Burkitt's lymphoma studies may also advance research on other cancers, HIV, malaria

May / June 2015 | Volume 14, Issue 3

Smiling, health-looking young African boy in hospital bed surrounded by many healthcare workers
Photos courtesy of Dr. Sam Mbulaiteye

Reinvigorating Burkitt's lymphoma research could save lives, like
this Kenyan boy's, and also generate discoveries that increase
understanding of the interplay among malaria, HIV and the immune
system.

By Cathy Kristiansen

Reinvigorating research on the most common childhood cancer in Africa, Burkitt's lymphoma (BL), could not only save lives of those with the disease but may also produce discoveries with broader implications, according to a recent lecture by a prominent NIH scientist.

Interest in BL is building again, after several decades in which it "hibernated," said Dr. Sam M. Mbulaiteye, a senior investigator at the National Cancer Institute (NCI) and Fogarty collaborator. Scientists have long known that there is a connection between malaria and BL, with more cases of the cancer occurring in high malaria areas. Also, although most BL patients are HIV-negative, having the virus is associated with a 60-fold increased risk of BL in developed countries, although most actual instances in Africa are HIV-negative.

New technologies that reveal the genomic and proteomic involvement in this aggressive cancer provide the potential to advance discoveries, Mbulaiteye suggested. Developing partnerships with existing research platforms devoted to HIV and malaria are critical. "Cooperation could prompt studies to investigate the effect of malaria and HIV interventions on the risk for Burkitt's lymphoma," he said. "In turn, these studies might provide evidence for a causal link between the disease with malaria or with HIV in Africa." At the same time, he added, multidisciplinary and global collaborations for this cancer could build much-needed capacity for pediatric oncology studies in developing countries.

Two male researchers interview and collect samples from young study participant outdoors in shade next to folding table

Researchers collecting samples for Burkitt’s lymphoma studies
can also contribute biobank of samples to help advance basic
science, genomics and precision medicine.

As part of his own research, Mbulaiteye recently launched a project in Uganda, Kenya and Tanzania to enroll 1,500 children with Burkitt's lymphoma and 3,000 controls. His team will gather clinical and demographic data, specimens of blood, saliva, stool and tissue, and information on a range of risk factors. The study aims to both expand understanding of the disease and contribute biobank samples, which he hopes will advance research in basic science, genomics and precision medicine.

Burkitt's lymphoma is aggressive - doubling in mass every 24-48 hours - and typically attacks the jaw or abdomen. Early discoveries revealed the cancer's link with the malaria parasite and identified a new microbe - Epstein-Barr virus (EBV) - the first indication viruses could help cause cancer in humans. Additionally, studies showing the success of chemotherapy treatment in BL spurred its use in other malignancies. But research attention dwindled, leaving many questions unanswered, such as why some people are more susceptible, how malaria and EBV might raise the risk in combination or singly, which proteins enhance the development of tumors, and how to identify and protect vulnerable children.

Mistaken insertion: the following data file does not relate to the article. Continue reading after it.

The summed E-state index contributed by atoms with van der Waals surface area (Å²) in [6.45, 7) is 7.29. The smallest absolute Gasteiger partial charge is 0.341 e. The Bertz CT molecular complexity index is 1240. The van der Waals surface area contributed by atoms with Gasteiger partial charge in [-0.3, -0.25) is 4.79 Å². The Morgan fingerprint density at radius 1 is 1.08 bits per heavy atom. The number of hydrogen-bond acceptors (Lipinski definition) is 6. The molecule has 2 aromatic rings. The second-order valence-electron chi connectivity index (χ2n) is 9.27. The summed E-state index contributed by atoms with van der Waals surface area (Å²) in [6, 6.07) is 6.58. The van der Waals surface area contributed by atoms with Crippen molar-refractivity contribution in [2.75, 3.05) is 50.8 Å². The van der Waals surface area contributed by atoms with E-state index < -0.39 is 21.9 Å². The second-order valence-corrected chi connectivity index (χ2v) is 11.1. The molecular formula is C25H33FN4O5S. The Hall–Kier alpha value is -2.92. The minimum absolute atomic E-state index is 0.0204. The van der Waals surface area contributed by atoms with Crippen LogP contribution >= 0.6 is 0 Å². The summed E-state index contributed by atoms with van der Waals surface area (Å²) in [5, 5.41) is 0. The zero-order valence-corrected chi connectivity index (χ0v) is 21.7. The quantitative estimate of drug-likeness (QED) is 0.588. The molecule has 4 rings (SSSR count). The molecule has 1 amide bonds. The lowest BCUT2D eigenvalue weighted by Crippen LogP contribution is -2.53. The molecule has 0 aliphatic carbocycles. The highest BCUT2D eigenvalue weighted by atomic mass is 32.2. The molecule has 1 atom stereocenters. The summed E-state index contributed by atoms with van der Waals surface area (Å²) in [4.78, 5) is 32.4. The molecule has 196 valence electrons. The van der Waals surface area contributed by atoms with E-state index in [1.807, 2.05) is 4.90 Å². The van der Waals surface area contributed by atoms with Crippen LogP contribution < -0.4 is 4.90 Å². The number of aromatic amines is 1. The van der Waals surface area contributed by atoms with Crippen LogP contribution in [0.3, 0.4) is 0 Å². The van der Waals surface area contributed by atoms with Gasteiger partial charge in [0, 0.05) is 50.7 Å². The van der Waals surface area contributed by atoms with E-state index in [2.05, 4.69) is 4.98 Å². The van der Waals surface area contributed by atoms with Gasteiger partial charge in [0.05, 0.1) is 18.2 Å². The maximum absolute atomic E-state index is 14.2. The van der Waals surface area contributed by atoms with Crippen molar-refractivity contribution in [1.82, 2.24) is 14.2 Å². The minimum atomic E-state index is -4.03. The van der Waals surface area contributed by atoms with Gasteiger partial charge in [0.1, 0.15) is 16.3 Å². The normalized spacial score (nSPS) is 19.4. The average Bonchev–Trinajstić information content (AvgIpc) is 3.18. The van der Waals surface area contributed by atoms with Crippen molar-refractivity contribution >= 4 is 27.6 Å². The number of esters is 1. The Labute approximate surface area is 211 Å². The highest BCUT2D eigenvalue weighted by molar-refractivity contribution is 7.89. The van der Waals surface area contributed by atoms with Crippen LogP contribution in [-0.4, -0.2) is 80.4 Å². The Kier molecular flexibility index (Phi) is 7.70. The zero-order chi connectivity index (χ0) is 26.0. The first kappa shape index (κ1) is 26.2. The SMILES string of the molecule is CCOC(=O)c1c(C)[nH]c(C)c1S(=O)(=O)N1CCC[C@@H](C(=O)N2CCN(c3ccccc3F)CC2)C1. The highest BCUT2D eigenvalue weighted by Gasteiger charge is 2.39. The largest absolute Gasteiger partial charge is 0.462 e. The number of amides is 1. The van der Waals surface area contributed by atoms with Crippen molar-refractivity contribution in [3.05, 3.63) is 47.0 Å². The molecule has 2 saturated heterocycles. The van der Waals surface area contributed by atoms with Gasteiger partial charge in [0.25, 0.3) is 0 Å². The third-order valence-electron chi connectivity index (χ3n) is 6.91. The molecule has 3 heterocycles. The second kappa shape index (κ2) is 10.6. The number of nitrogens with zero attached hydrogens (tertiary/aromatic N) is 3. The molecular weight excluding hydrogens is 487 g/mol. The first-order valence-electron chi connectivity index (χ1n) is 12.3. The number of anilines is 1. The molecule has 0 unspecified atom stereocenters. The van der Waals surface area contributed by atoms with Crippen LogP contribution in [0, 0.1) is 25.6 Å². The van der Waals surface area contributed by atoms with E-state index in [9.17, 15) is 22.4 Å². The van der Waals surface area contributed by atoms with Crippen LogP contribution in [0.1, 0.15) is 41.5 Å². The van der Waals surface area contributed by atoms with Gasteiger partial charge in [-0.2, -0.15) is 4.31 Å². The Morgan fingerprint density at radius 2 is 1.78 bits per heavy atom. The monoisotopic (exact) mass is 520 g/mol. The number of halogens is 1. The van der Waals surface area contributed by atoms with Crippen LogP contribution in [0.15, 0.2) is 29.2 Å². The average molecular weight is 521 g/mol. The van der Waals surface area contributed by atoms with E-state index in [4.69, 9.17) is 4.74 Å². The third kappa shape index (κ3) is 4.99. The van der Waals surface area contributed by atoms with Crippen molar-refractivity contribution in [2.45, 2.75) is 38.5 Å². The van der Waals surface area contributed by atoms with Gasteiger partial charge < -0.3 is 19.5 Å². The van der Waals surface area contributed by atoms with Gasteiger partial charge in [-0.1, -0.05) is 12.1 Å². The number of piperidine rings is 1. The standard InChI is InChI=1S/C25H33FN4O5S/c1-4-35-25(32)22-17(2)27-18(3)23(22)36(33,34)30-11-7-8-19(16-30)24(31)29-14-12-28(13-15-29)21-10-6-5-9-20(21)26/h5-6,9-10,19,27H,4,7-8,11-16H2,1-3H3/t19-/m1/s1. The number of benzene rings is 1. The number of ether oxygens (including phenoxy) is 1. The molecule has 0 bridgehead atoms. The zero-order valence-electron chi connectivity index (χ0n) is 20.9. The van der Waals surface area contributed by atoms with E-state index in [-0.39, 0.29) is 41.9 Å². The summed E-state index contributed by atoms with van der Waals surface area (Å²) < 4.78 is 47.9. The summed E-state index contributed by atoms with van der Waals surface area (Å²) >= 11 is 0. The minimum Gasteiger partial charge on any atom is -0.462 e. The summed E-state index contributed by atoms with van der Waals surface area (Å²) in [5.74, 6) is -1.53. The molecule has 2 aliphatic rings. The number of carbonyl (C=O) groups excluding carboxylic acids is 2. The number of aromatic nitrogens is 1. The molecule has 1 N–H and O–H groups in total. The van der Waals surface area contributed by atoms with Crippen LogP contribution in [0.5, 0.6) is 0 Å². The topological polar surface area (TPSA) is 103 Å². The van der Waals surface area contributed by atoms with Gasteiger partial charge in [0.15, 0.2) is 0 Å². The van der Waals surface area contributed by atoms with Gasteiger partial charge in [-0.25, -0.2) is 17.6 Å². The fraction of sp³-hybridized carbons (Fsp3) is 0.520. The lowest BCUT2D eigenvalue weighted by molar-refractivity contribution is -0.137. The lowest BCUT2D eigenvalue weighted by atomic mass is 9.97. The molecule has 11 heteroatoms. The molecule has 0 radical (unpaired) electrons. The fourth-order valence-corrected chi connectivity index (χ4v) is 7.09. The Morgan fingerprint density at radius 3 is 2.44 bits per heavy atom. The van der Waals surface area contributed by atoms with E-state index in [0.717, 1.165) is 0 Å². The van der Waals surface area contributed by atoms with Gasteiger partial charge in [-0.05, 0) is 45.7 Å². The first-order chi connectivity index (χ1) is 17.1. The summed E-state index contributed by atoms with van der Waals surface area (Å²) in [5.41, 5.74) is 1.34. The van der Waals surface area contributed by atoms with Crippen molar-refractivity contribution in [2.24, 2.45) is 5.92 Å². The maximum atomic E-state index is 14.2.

In 2012, the NCI renewed its attention to this cancer. Mbulaiteye has collaborated with researchers in Ghana, Japan, Denmark, Norway, the U.K. and Brazil, as well as within NIH, to conduct epidemiological and clinical research on samples of sick and well children. One surprising finding is that malaria infection is both a risk and a protective factor. Children with BL are less likely to have current or recent blood-stage malaria infection than peers, although scientists previously believed children with the cancer had been weakened by malaria. "This is really making us think in a totally different way about how malaria might be interacting in these kids to induce Burkitt's lymphoma," Mbulaiteye said.

Side by side comparison of boy with Burkitt’s lymphoma before treatment with swollen face and after treatment looking healthy

Many African children with Burkitt's lymphoma who reach the
hospital are cured, such as this young patient, shown before
and after receiving treatment.

As with malaria, the role of viruses is still unclear, he noted. EBV is ubiquitous in humans, but patients with tumors have significantly higher associated antibodies than average. One hypothesis is EBV interferes with a regulator gene in ways that spur pathological cell growth. The influence of HIV also needs investigating, given the startlingly high increased BL risk faced by infected people.

Today, chemotherapy cures about 90 percent of patients, but only if they are diagnosed and treated in time - often a challenge in resource-strapped health systems. Mbulaiteye noted that roughly 30-50 percent of African children reaching hospital are cured and many others never even seek professional care. Much more research is needed in the years ahead to reduce these deaths, he said. "I don't think the challenges are those of ideas; they're about sparse data and samples to support new scientific directions."

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